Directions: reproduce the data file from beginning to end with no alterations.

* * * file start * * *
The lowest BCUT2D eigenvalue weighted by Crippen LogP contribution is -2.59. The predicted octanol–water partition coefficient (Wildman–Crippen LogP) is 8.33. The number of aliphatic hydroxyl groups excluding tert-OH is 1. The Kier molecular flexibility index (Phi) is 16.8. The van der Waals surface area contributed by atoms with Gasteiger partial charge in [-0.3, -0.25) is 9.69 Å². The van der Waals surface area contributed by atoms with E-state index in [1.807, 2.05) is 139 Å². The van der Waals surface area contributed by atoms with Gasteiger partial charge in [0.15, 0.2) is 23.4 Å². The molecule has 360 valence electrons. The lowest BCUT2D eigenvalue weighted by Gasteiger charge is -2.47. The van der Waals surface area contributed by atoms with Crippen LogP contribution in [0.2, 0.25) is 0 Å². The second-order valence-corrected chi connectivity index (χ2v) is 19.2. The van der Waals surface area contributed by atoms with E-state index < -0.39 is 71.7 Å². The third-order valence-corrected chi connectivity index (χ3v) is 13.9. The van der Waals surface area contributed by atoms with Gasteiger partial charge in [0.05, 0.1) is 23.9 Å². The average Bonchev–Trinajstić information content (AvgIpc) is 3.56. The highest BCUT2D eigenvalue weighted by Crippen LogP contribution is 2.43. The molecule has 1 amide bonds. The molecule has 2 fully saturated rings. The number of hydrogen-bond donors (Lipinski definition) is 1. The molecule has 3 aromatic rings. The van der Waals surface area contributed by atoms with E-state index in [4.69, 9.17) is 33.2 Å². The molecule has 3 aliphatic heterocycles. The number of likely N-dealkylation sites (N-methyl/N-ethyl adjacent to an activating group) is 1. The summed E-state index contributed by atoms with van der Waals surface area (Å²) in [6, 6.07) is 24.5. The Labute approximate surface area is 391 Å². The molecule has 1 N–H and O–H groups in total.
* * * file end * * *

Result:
The lowest BCUT2D eigenvalue weighted by Crippen LogP contribution is -2.59. The predicted octanol–water partition coefficient (Wildman–Crippen LogP) is 8.33. The number of aliphatic hydroxyl groups excluding tert-OH is 1. The Kier molecular flexibility index (Phi) is 16.8. The van der Waals surface area contributed by atoms with Gasteiger partial charge in [-0.3, -0.25) is 9.69 Å². The van der Waals surface area contributed by atoms with E-state index in [1.807, 2.05) is 139 Å². The van der Waals surface area contributed by atoms with Gasteiger partial charge in [0.15, 0.2) is 23.4 Å². The molecule has 360 valence electrons. The lowest BCUT2D eigenvalue weighted by Gasteiger charge is -2.47. The van der Waals surface area contributed by atoms with Crippen LogP contribution in [0.2, 0.25) is 0 Å². The second-order valence-corrected chi connectivity index (χ2v) is 19.2. The van der Waals surface area contributed by atoms with E-state index < -0.39 is 71.7 Å². The third-order valence-corrected chi connectivity index (χ3v) is 13.9. The van der Waals surface area contributed by atoms with Gasteiger partial charge in [0.05, 0.1) is 23.9 Å². The average Bonchev–Trinajstić information content (AvgIpc) is 3.56. The highest BCUT2D eigenvalue weighted by Crippen LogP contribution is 2.43. The molecule has 1 amide bonds. The molecule has 2 fully saturated rings. The number of hydrogen-bond donors (Lipinski definition) is 1. The molecule has 3 aromatic rings. The van der Waals surface area contributed by atoms with E-state index in [4.69, 9.17) is 33.2 Å². The molecule has 3 aliphatic heterocycles. The number of likely N-dealkylation sites (N-methyl/N-ethyl adjacent to an activating group) is 1. The summed E-state index contributed by atoms with van der Waals surface area (Å²) in [6, 6.07) is 24.5. The Labute approximate surface area is 391 Å². The molecule has 1 N–H and O–H groups in total.